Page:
Low cyanuric acid in your pool is something you should definitely deal with. Although it doesn’t pose any health risks, not to bother fixing low stabilizer (cyanuric acid) will cost you money.
Cyanuric acid (also known as cya, chlorine stabilizer, pool stabilizer and pool sunscreen) is an essential chemical in your pool that protects your chlorine from dissipating too quickly. Without it, you’ll be spending a heap of money adding buckets of chlorine.
In this article I will show you how to raise cyanuric acid in your pool.
And if you want to know more about pool stabilizer and cyanuric acid, check out our article on what pool stabilizer is here.
How to Raise Cyanuric Acid in Pool
Step 1) Calculate the volume of water in your pool.
Step 2) Calculate the amount of cyanuric acid (stabilizer) you will need.
Generally, you’ll need to add 1lb of cyanuric acid to raise the level by 10ppm per 10,000 gallons of water.
Note: Some cyanuric acids aka pool stabilizer vary so check the instructions on the pack before calculating the amount needed.
A word of caution, it’s far better to add small amounts over time rather than risk adding too much. Once cyanuric acid is in the pool there’s no way to get it out except by draining some water.
Step 3) Add the Cyanuric Acid
If you’re using liquid cyanuric acid, you can pour it directly into the filter box. You can get it here:
- Stabilizes & protects chlorine from UV degradation
- Since it's liquid, it takes effect quickly
- Suitable for pools & outdoor hot tubs
If you’re using granular cyanuric acid (most popular) or the powder form of cyanuric acid, the best way is to put the cya in a skimmer sock first. Then you can either hang it in front of the return jet (use a pool pole) or you can place it in the skimmer box.
Alternatively, you can add cyanuric acid to a bucket of warm water, then pour it into the skimmer box.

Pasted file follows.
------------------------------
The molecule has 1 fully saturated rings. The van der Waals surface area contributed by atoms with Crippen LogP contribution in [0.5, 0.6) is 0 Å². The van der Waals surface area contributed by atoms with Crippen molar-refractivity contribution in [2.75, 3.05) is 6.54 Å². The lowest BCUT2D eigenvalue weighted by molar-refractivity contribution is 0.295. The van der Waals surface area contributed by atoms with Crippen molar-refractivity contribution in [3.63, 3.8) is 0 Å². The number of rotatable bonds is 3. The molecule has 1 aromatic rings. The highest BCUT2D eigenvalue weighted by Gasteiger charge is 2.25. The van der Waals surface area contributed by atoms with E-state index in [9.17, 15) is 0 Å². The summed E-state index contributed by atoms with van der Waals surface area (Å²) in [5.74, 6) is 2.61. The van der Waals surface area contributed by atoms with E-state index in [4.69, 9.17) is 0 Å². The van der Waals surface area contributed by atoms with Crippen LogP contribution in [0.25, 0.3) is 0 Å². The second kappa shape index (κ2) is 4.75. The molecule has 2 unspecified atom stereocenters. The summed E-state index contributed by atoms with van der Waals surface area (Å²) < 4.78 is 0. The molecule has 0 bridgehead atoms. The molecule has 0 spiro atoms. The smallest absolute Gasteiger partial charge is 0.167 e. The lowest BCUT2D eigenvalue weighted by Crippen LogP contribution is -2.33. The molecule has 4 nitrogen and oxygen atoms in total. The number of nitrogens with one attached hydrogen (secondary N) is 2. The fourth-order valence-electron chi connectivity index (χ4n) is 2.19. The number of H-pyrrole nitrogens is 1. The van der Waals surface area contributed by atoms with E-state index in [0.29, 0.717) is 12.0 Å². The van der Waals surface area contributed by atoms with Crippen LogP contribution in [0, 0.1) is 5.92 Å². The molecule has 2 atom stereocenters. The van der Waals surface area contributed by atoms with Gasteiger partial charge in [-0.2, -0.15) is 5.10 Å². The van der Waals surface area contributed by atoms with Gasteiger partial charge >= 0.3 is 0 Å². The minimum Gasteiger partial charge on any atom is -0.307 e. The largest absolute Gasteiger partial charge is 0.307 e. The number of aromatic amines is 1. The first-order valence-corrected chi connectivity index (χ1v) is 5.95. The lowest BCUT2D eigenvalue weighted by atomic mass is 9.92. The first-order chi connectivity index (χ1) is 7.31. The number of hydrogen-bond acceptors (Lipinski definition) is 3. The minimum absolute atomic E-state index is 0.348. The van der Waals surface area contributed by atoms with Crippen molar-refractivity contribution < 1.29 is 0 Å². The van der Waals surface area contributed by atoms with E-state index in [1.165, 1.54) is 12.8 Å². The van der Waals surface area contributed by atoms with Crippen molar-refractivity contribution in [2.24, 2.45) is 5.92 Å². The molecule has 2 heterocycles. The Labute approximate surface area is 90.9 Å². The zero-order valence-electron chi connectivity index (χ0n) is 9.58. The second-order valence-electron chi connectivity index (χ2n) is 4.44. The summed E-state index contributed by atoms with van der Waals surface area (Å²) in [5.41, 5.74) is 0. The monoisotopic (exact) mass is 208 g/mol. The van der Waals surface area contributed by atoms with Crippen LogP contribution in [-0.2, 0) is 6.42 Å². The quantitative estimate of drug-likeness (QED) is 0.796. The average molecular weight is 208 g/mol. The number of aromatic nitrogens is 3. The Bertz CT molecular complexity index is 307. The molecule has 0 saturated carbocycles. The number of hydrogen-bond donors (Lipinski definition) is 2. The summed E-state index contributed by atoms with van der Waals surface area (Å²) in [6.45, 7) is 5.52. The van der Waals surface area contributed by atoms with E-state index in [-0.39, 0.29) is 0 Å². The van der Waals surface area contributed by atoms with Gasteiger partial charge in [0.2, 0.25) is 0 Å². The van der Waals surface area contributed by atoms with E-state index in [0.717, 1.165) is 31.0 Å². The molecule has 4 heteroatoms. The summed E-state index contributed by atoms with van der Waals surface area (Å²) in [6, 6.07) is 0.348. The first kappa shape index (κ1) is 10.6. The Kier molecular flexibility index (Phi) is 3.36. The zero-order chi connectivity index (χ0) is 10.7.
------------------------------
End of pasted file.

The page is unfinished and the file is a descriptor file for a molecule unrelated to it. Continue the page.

The downside to pouring it directly into the skimmer box is that you may find granules on the bottom of your pool floor (which doesn’t feel great on your feet AND it may also damage pool liners). You also won’t be able to backwash your pool until the stabilizer has dissolved (about 2-5 days) – otherwise you risk backwashing the cyanuric acid at the same time.
Step 4) Turn your pump on to the “circulate” or “filter” setting.
For liquid stabilizer, you only need to leave it on for a few hours to mix through.
For granular cyanuric acid, leave the pump on for 48 hours. Then run the pump for a minimum of 4 hours per day for a week (you should be doing this anyway).
Step 5) Retest the water and repeat if necessary.
Note on testing cyanuric acid levels
If you’re using liquid cyanuric acid to raise the cyanuric acid levels, this will mix quickly with the water and raise the levels within a couple of hours.
The granular form may take several days to a week as it takes time to dissolve fully. So don’t get alarmed and add more stabilizer if the levels haven’t gone up straight away. If the stabilizer won’t dissolve, check out our article: How to Dissolve Pool Stabilizer | Stabilizer Not Dissolving
Why is Cyanuric Acid Low?
Unlike other chemicals in your pool, cyanuric acid doesn’t dissipate naturally. Once it’s in your pool, it’s there for good and the only way to get it out is to remove some of the water.
So if it doesn’t go anywhere why is the stabilizer low I hear you ask?
Good question! Low cyanuric is caused by the action of taking water out and topping it up.